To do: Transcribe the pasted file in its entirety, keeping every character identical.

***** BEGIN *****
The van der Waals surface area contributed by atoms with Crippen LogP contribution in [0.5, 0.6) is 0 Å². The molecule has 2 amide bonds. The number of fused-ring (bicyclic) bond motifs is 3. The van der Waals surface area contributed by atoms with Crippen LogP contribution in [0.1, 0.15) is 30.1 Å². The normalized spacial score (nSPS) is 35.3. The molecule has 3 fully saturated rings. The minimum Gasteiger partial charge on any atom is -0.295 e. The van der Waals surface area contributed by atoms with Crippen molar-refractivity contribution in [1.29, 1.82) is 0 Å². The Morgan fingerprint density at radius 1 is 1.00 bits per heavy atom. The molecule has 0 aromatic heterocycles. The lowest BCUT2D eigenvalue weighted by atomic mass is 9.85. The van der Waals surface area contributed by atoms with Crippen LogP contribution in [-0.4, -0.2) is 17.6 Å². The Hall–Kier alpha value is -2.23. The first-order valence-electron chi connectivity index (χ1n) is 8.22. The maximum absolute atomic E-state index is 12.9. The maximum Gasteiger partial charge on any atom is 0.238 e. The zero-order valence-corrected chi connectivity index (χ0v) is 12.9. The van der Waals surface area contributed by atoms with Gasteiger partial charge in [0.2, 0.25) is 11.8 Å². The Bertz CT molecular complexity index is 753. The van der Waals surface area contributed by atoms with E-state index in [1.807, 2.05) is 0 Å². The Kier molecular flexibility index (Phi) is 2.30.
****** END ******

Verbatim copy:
The van der Waals surface area contributed by atoms with Crippen LogP contribution in [0.5, 0.6) is 0 Å². The molecule has 2 amide bonds. The number of fused-ring (bicyclic) bond motifs is 3. The van der Waals surface area contributed by atoms with Crippen LogP contribution in [0.1, 0.15) is 30.1 Å². The normalized spacial score (nSPS) is 35.3. The molecule has 3 fully saturated rings. The minimum Gasteiger partial charge on any atom is -0.295 e. The van der Waals surface area contributed by atoms with Crippen molar-refractivity contribution in [1.29, 1.82) is 0 Å². The Morgan fingerprint density at radius 1 is 1.00 bits per heavy atom. The molecule has 0 aromatic heterocycles. The lowest BCUT2D eigenvalue weighted by atomic mass is 9.85. The van der Waals surface area contributed by atoms with Crippen LogP contribution in [-0.4, -0.2) is 17.6 Å². The Hall–Kier alpha value is -2.23. The first-order valence-electron chi connectivity index (χ1n) is 8.22. The maximum absolute atomic E-state index is 12.9. The maximum Gasteiger partial charge on any atom is 0.238 e. The zero-order valence-corrected chi connectivity index (χ0v) is 12.9. The van der Waals surface area contributed by atoms with Gasteiger partial charge in [0.2, 0.25) is 11.8 Å². The Bertz CT molecular complexity index is 753. The van der Waals surface area contributed by atoms with E-state index in [1.807, 2.05) is 0 Å². The Kier molecular flexibility index (Phi) is 2.30.